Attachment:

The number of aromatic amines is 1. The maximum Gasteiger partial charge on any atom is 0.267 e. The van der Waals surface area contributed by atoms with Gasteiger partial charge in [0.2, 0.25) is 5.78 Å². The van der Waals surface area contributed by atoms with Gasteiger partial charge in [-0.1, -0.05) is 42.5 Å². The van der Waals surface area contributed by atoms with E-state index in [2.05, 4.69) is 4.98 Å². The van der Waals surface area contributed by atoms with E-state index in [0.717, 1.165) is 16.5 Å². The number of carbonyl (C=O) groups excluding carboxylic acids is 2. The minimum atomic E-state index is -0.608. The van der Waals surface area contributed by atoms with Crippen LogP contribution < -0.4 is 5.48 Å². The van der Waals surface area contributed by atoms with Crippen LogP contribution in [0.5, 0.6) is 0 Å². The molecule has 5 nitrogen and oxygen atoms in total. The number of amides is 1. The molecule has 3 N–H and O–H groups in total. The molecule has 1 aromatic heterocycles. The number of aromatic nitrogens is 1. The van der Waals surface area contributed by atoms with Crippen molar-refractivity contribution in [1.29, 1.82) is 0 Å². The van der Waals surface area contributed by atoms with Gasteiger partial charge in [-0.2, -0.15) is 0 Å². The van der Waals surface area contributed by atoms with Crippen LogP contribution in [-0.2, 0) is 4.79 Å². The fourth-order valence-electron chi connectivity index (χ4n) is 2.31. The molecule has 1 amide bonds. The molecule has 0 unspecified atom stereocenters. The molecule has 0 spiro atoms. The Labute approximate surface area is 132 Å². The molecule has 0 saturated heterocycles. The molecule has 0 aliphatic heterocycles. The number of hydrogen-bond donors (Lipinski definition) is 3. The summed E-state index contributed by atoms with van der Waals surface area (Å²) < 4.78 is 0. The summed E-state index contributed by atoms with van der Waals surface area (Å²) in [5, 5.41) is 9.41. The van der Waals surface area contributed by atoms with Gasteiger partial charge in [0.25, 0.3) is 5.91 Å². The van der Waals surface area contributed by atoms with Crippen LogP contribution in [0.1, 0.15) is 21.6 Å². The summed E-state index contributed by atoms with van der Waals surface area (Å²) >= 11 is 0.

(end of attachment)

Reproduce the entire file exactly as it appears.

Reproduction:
The number of aromatic amines is 1. The maximum Gasteiger partial charge on any atom is 0.267 e. The van der Waals surface area contributed by atoms with Gasteiger partial charge in [0.2, 0.25) is 5.78 Å². The van der Waals surface area contributed by atoms with Gasteiger partial charge in [-0.1, -0.05) is 42.5 Å². The van der Waals surface area contributed by atoms with E-state index in [2.05, 4.69) is 4.98 Å². The van der Waals surface area contributed by atoms with E-state index in [0.717, 1.165) is 16.5 Å². The number of carbonyl (C=O) groups excluding carboxylic acids is 2. The minimum atomic E-state index is -0.608. The van der Waals surface area contributed by atoms with Crippen LogP contribution < -0.4 is 5.48 Å². The van der Waals surface area contributed by atoms with Crippen LogP contribution in [0.5, 0.6) is 0 Å². The molecule has 5 nitrogen and oxygen atoms in total. The number of amides is 1. The molecule has 3 N–H and O–H groups in total. The molecule has 1 aromatic heterocycles. The number of aromatic nitrogens is 1. The van der Waals surface area contributed by atoms with Crippen molar-refractivity contribution in [1.29, 1.82) is 0 Å². The van der Waals surface area contributed by atoms with Gasteiger partial charge in [-0.2, -0.15) is 0 Å². The van der Waals surface area contributed by atoms with Crippen LogP contribution in [-0.2, 0) is 4.79 Å². The fourth-order valence-electron chi connectivity index (χ4n) is 2.31. The molecule has 1 amide bonds. The molecule has 0 unspecified atom stereocenters. The molecule has 0 spiro atoms. The Labute approximate surface area is 132 Å². The molecule has 0 saturated heterocycles. The molecule has 0 aliphatic heterocycles. The number of hydrogen-bond donors (Lipinski definition) is 3. The summed E-state index contributed by atoms with van der Waals surface area (Å²) < 4.78 is 0. The summed E-state index contributed by atoms with van der Waals surface area (Å²) in [5, 5.41) is 9.41. The van der Waals surface area contributed by atoms with Gasteiger partial charge in [0.25, 0.3) is 5.91 Å². The van der Waals surface area contributed by atoms with Crippen LogP contribution in [0.1, 0.15) is 21.6 Å². The summed E-state index contributed by atoms with van der Waals surface area (Å²) >= 11 is 0.